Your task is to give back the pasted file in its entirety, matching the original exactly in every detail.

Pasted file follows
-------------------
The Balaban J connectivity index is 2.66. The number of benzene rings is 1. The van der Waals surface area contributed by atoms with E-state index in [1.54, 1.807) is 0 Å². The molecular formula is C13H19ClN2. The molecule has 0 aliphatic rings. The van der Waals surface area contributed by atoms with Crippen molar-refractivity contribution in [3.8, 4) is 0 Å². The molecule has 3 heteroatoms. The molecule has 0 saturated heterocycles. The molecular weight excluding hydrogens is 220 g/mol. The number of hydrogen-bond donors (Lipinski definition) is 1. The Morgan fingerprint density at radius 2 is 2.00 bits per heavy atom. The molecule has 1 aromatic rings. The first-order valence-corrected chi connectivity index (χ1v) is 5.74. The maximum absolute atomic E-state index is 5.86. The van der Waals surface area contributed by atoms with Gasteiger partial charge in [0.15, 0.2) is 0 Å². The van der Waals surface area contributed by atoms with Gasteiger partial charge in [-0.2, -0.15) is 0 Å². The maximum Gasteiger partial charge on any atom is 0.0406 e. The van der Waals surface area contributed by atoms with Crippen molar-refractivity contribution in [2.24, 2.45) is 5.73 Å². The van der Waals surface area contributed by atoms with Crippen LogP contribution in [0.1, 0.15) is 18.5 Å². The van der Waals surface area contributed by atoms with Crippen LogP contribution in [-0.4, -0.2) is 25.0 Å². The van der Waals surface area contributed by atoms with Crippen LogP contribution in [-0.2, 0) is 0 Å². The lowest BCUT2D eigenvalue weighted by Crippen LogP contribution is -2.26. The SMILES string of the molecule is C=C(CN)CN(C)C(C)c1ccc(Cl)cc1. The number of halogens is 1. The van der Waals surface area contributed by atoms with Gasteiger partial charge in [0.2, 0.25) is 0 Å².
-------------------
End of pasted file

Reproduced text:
The Balaban J connectivity index is 2.66. The number of benzene rings is 1. The van der Waals surface area contributed by atoms with E-state index in [1.54, 1.807) is 0 Å². The molecular formula is C13H19ClN2. The molecule has 0 aliphatic rings. The van der Waals surface area contributed by atoms with Crippen molar-refractivity contribution in [3.8, 4) is 0 Å². The molecule has 3 heteroatoms. The molecule has 0 saturated heterocycles. The molecular weight excluding hydrogens is 220 g/mol. The number of hydrogen-bond donors (Lipinski definition) is 1. The Morgan fingerprint density at radius 2 is 2.00 bits per heavy atom. The molecule has 1 aromatic rings. The first-order valence-corrected chi connectivity index (χ1v) is 5.74. The maximum absolute atomic E-state index is 5.86. The van der Waals surface area contributed by atoms with Gasteiger partial charge in [0.15, 0.2) is 0 Å². The van der Waals surface area contributed by atoms with Gasteiger partial charge in [-0.2, -0.15) is 0 Å². The maximum Gasteiger partial charge on any atom is 0.0406 e. The van der Waals surface area contributed by atoms with Crippen molar-refractivity contribution in [2.24, 2.45) is 5.73 Å². The van der Waals surface area contributed by atoms with Crippen LogP contribution in [0.1, 0.15) is 18.5 Å². The van der Waals surface area contributed by atoms with Crippen LogP contribution in [-0.4, -0.2) is 25.0 Å². The van der Waals surface area contributed by atoms with Crippen LogP contribution in [-0.2, 0) is 0 Å². The lowest BCUT2D eigenvalue weighted by Crippen LogP contribution is -2.26. The SMILES string of the molecule is C=C(CN)CN(C)C(C)c1ccc(Cl)cc1. The number of halogens is 1. The van der Waals surface area contributed by atoms with Gasteiger partial charge in [0.2, 0.25) is 0 Å².